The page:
I can remember it like it was yesterday. I was a young lad living in (or rather close to) Peoria, IL. I had recently graduated college, and I was enjoying a booming career in radio broadcasting.
Though to be honest…I use the term booming very liberally (and with a great deal of sarcasm)…as 70 hour work weeks for $16,000 a year is not exactly what most would consider successful.
At any rate, I was full of piss and vinegar and ready to take on the world. More than anything though...I was thirsty.
It was during this time that I really found an interest in beer. I had done my fair share of beer drinking prior to this, but that was your average college stuff…the cheaper the better. Forget about taste. Buzz was all that truly mattered. And what our beers of choice lacked in body and character, we more than made up for with quantity.
One of the places I would often visit during my time in Peoria was Old Chicago Pizza. The food was good. The atmosphere was decent. The beer list was massive. They had things from breweries I had never even heard of. Shit, they had beers from countries I hadn’t heard of.
As an incentive to get you to drink more beer, they offered patrons the opportunity to take their beer tour. They would give you a card, and they would keep track of all the different beers you had tried. Drink them all, and they would place your name on the prestigious “Hall of Foam” – a plaque located just outside the Women’s restroom. It was a challenge I was down for.
With the Hall of Foam as my new life’s ambition, I began tearing through the beer list. Visit after visit, never drinking the same thing twice. It was all about the points and free shwag along the way. Before long, the beers really started adding up. I got a free shirt. A free pizza. A free mug. A free hat. The incentives kept me coming back.
The thing is though..I didn’t really like too many of the beers. They just weren’t in my wheelhouse. I was excited to try new things and expand my palate, but I was going about it all wrong. I was closing my eyes, dropping my finger down on the menu, and the closest beer I hadn’t tried would be my pick.
I didn’t know yet what I liked. I waded through a lot of beers that simply weren’t for me just to get my name on a plaque at the back of the bar. But then it happened…love at first taste.
One night, the world of craft beer simply opened up to me. I was introduced, by sheer fate, to a beer that truly stood out above the rest. Not because the others were inherently bad, but because at that moment, this beer was speaking my palate’s language.
That beer, my freinds, was Flying Dog’s In Heat Wheat.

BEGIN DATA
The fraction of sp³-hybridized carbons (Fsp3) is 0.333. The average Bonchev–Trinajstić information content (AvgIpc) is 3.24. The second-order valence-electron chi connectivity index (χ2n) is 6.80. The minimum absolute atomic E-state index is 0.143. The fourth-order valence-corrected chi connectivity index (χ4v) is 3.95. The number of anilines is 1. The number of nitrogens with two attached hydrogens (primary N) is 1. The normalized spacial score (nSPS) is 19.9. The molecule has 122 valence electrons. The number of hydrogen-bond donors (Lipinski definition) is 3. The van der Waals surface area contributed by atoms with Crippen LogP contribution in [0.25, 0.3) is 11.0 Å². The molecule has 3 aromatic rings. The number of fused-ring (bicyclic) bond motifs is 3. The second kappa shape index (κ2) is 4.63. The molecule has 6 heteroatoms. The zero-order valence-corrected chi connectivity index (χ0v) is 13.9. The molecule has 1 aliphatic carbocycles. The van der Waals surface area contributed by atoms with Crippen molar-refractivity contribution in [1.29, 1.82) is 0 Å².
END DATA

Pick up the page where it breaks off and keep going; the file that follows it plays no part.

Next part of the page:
It was beautiful. Smooth and malty with just a bit of sweetness. I loved the slight haze. It was uhhhhhhh-maaazzzee-ing. And how could you not love that label?!
It was the first time that taste wasn’t the only thing that mattered to me. The feel of this beer in my mouth was outstanding. Full but rewarding. The aroma was simply delightul. Slightly spicy and fruity. The bubbles floating amidst the slight cloudiness were enchanting. This beer was not just a drink…it was an enjoyable experience and an absolute pleasure to all my senses.
I didn’t know that beer could be that good. But at that moment, for the first time in my beer drinking life, I knew what I liked….and I understood that “what I liked” was what truly mattered. Craft beer was no longer a mystery. Flying Dog was my road map and flashlight within the world of zymurgical awesomeness.
From there, I started to dabble with other hefeweizens and wheats. I didn’t love them all, but I found that I disliked fewer and fewer. I learned to respect and appreciate the differences…the tiny nuances…that made each one unique in its own way.
Instead of drinking one beer than jumping onto the next, just to rack up more points, I shifted my strategy. I slowed my pace, and instead of jumping from type to type, I focused my attention. If I liked a beer, I would order a second and maybe even a third. If I didn’t, I would make my mental notes as to why, then move on.
I moved away from the Peoria area before ever getting my name etched into the Hall of Foam, but in retrospect, I have no regrets. My new found appreciation for quality over quantity was all the reward I ever needed. My eyes and tongue had been opened to a whole new world.
As the years have passed by, I have been more than happy to continue my journey into craft beer. From appreciative drinker, to homebrewer…and with any luck…to brewmaster. And while my palate has continued to evolve during the course of this journey (some might call me a bit of a hop-head these days), I still occasionally like to pop open my old fave and reminisce.
Flying Dog. You were my first true craft beer love. Thank you.